A Back to Basics Approach to Prevent InfectionPosted on by
Guest Author: Orlaith Staunton
Co-Founder Rory Staunton Foundation for Sepsis Prevention
A Back to Basics Approach to Prevent Infection
It was hard to see it happen. We were watching a friend’s basketball game when the young boy fell down and began to bleed from a cut on his arm. The referee sent him out of the game and over to his coach who took out a bandage and slapped it on the wound without cleaning the cut. Calling a time-out, the coach put the boy back in the game.
My daughter and I looked at each other in disbelief. My son, her brother, Rory, had fallen playing basketball in 2012. The gym teacher had applied a bandage without cleaning the wound. Despite us bringing him to his pediatrician and hospital when he began to feel ill, Rory died from septic shock four days later. The source of the infection that ravaged his body is believed to be from the scrape on his arm.
At the Foundation we set up in his name, the Rory Staunton Foundation for Sepsis Prevention (www.rorystauntonfoundationforsepsis.org), we believe in the importance of a ‘back to basics’ approach to preventing infection (including the critical importance of the simple act of washing hands), understanding the risks and signs of sepsis, and taking responsibility for educating others about infection and sepsis by devising public health awareness campaigns.
In September 2017 the Foundation, in collaboration with the American Federation of Teachers (AFT) and at the request of New York State’s Departments of Health and Education, produced the nation’s first comprehensive K-12 sepsis education curriculum. Every school in the state has access to the curriculum; its lessons are designed to educate students about the importance of a ‘back to basics’ approach to preventing infection. Starting in kindergarten, the lessons progressively educate young people about wound care, hand washing and the signs and science of sepsis and infection and show students how to become public health advocated in their communities. In November 2017, Governor Cuomo signed Rory Staunton’s Law, requiring all New York schools to receive sepsis education resources, free of charge.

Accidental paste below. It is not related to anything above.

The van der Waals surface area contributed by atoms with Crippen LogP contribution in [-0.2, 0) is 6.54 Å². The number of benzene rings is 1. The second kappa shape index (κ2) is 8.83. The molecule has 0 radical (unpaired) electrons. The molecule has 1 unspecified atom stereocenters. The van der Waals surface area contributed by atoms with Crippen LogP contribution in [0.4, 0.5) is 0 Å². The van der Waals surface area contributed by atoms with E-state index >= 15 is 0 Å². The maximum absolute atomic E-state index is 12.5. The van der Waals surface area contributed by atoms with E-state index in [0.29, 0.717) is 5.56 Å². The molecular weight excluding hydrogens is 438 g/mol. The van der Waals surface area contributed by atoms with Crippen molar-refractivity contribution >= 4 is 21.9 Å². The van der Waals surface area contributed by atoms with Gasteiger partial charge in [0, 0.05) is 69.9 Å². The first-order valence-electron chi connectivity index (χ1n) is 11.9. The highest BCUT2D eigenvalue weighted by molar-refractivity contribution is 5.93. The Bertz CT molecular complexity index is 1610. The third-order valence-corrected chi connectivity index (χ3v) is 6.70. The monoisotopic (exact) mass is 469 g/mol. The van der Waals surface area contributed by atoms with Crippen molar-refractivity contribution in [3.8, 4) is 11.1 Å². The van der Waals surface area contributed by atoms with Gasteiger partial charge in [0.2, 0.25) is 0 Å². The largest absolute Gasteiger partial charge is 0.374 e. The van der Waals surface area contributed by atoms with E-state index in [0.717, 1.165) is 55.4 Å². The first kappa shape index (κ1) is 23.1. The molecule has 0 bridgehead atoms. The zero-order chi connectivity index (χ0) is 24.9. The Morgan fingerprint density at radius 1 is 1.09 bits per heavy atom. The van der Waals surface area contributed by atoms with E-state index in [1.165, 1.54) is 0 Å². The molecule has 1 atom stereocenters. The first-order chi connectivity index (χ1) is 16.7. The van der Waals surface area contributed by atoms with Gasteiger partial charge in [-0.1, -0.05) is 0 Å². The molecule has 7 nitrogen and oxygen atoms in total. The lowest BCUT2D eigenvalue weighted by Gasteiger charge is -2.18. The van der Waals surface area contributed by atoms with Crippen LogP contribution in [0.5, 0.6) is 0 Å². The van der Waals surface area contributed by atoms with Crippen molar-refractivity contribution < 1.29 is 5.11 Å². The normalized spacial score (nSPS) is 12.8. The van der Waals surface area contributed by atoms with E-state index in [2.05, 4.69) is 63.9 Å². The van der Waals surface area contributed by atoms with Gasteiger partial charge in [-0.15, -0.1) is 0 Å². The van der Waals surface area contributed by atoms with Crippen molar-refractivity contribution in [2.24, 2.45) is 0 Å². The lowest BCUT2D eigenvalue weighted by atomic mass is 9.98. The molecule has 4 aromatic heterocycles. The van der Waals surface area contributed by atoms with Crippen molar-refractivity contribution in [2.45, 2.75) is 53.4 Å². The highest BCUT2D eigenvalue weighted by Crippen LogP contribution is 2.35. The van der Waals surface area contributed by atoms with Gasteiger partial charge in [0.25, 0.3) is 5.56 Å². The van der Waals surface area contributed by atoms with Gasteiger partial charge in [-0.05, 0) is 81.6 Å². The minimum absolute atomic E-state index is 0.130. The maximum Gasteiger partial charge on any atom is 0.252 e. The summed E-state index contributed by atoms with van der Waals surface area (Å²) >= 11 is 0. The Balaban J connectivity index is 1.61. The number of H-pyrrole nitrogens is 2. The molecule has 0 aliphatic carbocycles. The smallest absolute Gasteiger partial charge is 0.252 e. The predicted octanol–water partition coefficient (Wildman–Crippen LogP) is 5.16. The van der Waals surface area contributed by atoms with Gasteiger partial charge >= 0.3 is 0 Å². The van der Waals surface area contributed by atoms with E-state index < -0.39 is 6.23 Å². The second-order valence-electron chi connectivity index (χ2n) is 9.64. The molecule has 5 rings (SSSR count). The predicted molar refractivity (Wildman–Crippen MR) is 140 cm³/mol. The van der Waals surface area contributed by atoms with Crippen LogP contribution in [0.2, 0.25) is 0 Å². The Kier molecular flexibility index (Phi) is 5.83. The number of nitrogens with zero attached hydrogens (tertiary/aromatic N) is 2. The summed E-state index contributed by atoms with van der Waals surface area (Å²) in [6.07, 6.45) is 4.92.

We believe in the need for back to basics health care in our community. We know that the simplest acts–washing hands, and cleaning even minor wounds–will prevent infection. Our goal is to ensure that every child grows up to understand the importance of these fundamental healthcare principles.
For more information, visit www.rorystauntonfoundationforsepsis.org.
- Page last reviewed:May 3, 2018
- Page last updated:May 3, 2018
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